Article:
"Doctors found a lump on her breast," she said. "She would come here crying every day. She eventually went to Korea for nine months, got her cancer treatment and came back."

Park doesn't know how the woman reentered the United States but said, "people seem to find a way."

Some of the barriers to health care in this community are self-imposed. In the Korean community, there is a stigma attached not just to mental illnesses but even diseases such as cancer, Ahn said.

"Even for us to broach the topic of health care is very hard in this community," she said. "It's a combination of fear, shame and face-saving. They don't want to stand out."

A vast majority of those who are undocumented in the Korean community in Southern California are well-educated, Ahn said.

"Most of them come here on a tourist, student or work visa and end up overstaying," she said. "So, for someone who is undocumented and uninsured, they have a lot to lose."

The language barrier has posed another challenge for the Korean community, particularly for those who are middle-aged or seniors. Park said she has found patients who don't file their tax returns because they struggle with the language and therefore cannot access health benefits through Medicare or Medi-Cal.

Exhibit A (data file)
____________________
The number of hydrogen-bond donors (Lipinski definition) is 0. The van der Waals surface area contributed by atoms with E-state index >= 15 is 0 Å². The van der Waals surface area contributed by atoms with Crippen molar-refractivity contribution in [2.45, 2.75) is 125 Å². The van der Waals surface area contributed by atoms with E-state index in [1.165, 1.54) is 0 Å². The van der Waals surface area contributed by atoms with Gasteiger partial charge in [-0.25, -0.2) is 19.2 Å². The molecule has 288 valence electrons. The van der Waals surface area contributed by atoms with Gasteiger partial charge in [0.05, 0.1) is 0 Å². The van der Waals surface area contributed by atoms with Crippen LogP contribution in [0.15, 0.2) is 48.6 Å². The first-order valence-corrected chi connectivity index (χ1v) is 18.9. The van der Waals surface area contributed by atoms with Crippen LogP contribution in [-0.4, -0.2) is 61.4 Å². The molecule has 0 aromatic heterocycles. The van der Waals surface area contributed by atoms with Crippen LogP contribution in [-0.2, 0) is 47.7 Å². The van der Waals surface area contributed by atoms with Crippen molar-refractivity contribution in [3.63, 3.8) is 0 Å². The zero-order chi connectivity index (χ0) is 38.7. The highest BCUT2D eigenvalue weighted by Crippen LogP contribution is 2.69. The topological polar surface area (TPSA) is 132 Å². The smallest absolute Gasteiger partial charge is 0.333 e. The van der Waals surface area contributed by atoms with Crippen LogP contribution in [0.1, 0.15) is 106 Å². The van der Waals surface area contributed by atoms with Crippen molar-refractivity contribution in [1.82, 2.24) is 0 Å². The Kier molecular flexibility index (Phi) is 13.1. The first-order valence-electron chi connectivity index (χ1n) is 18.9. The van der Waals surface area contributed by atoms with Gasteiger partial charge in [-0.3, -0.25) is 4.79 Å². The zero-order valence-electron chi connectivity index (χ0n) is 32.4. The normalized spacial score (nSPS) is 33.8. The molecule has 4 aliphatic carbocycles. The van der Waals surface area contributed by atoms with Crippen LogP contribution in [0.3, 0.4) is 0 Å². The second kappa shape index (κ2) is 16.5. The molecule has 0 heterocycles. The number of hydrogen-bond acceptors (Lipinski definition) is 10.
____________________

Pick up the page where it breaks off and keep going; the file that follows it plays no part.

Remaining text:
Spreading the word about services

Korean-language media have played a significant role in spreading the word about health services provided by both Southern California clinics. Clinic staff members write columns in newspapers. They answer questions during live radio calls. They also put out public service announcements on radio and television.

Kang said he finally found Kheir through a newspaper ad, despite living just a few miles from the clinic for 13 years.

The key to helping more in the community access health care is to get the word out in as many ways as possible, Pak said.

"In spite of the challenges and barriers they've faced, Koreans still believe America is the greatest country in the world," Pak said. "They take all these risks to come here. Yet they are a culturally and linguistically isolated population. Right now, fear is pervasive.

"And we need to do our part to eradicate this fear with facts."